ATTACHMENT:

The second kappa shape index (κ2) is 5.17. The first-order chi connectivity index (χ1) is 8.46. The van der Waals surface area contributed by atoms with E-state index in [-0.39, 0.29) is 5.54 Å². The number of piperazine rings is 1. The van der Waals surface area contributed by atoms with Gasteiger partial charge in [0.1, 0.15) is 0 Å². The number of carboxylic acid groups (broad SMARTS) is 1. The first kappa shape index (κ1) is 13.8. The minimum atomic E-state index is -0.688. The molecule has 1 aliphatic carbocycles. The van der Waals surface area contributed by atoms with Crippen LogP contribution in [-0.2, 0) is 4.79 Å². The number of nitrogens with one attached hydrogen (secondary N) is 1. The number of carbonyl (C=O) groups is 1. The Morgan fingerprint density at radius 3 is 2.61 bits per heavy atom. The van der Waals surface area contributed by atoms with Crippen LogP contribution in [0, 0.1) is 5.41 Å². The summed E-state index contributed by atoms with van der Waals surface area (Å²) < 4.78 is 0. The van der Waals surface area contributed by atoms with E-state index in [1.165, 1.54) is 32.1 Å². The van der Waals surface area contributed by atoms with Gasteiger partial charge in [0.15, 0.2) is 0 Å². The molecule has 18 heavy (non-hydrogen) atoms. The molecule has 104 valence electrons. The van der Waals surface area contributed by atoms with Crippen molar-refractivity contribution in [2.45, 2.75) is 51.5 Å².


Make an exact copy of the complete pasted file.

The second kappa shape index (κ2) is 5.17. The first-order chi connectivity index (χ1) is 8.46. The van der Waals surface area contributed by atoms with E-state index in [-0.39, 0.29) is 5.54 Å². The number of piperazine rings is 1. The van der Waals surface area contributed by atoms with Gasteiger partial charge in [0.1, 0.15) is 0 Å². The number of carboxylic acid groups (broad SMARTS) is 1. The first kappa shape index (κ1) is 13.8. The minimum atomic E-state index is -0.688. The molecule has 1 aliphatic carbocycles. The van der Waals surface area contributed by atoms with Crippen LogP contribution in [-0.2, 0) is 4.79 Å². The number of nitrogens with one attached hydrogen (secondary N) is 1. The number of carbonyl (C=O) groups is 1. The Morgan fingerprint density at radius 3 is 2.61 bits per heavy atom. The van der Waals surface area contributed by atoms with Crippen LogP contribution in [0, 0.1) is 5.41 Å². The summed E-state index contributed by atoms with van der Waals surface area (Å²) < 4.78 is 0. The van der Waals surface area contributed by atoms with E-state index in [1.165, 1.54) is 32.1 Å². The van der Waals surface area contributed by atoms with Gasteiger partial charge in [0.15, 0.2) is 0 Å². The molecule has 18 heavy (non-hydrogen) atoms. The molecule has 104 valence electrons. The van der Waals surface area contributed by atoms with Crippen molar-refractivity contribution in [2.45, 2.75) is 51.5 Å².